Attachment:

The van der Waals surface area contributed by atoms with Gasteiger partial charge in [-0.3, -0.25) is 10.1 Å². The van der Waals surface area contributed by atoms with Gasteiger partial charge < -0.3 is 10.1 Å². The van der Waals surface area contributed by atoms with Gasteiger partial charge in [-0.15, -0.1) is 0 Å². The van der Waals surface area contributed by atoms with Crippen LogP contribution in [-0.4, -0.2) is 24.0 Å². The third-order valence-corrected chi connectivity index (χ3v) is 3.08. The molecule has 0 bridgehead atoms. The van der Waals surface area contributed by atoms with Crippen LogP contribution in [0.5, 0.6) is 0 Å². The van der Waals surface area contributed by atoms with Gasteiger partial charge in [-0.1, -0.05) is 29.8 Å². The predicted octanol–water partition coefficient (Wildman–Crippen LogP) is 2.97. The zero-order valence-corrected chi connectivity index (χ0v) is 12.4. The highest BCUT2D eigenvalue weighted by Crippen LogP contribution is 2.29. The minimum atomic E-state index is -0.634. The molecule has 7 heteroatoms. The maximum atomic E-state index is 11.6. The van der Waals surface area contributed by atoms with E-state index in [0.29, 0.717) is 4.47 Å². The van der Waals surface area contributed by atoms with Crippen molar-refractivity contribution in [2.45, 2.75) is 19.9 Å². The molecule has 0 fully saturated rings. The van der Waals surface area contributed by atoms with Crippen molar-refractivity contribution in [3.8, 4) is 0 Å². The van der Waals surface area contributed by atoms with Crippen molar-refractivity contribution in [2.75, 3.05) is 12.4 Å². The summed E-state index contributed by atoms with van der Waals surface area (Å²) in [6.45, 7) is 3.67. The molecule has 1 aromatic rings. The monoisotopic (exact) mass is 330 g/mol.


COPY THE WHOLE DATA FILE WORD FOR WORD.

The van der Waals surface area contributed by atoms with Gasteiger partial charge in [-0.3, -0.25) is 10.1 Å². The van der Waals surface area contributed by atoms with Gasteiger partial charge < -0.3 is 10.1 Å². The van der Waals surface area contributed by atoms with Gasteiger partial charge in [-0.15, -0.1) is 0 Å². The van der Waals surface area contributed by atoms with Crippen LogP contribution in [-0.4, -0.2) is 24.0 Å². The third-order valence-corrected chi connectivity index (χ3v) is 3.08. The molecule has 0 bridgehead atoms. The van der Waals surface area contributed by atoms with Crippen LogP contribution in [0.5, 0.6) is 0 Å². The van der Waals surface area contributed by atoms with Gasteiger partial charge in [-0.1, -0.05) is 29.8 Å². The predicted octanol–water partition coefficient (Wildman–Crippen LogP) is 2.97. The zero-order valence-corrected chi connectivity index (χ0v) is 12.4. The highest BCUT2D eigenvalue weighted by Crippen LogP contribution is 2.29. The minimum atomic E-state index is -0.634. The molecule has 7 heteroatoms. The maximum atomic E-state index is 11.6. The van der Waals surface area contributed by atoms with E-state index in [0.29, 0.717) is 4.47 Å². The van der Waals surface area contributed by atoms with Crippen molar-refractivity contribution in [2.45, 2.75) is 19.9 Å². The molecule has 0 fully saturated rings. The van der Waals surface area contributed by atoms with Crippen molar-refractivity contribution in [3.8, 4) is 0 Å². The van der Waals surface area contributed by atoms with Crippen molar-refractivity contribution in [2.75, 3.05) is 12.4 Å². The summed E-state index contributed by atoms with van der Waals surface area (Å²) in [6.45, 7) is 3.67. The molecule has 1 aromatic rings. The monoisotopic (exact) mass is 330 g/mol.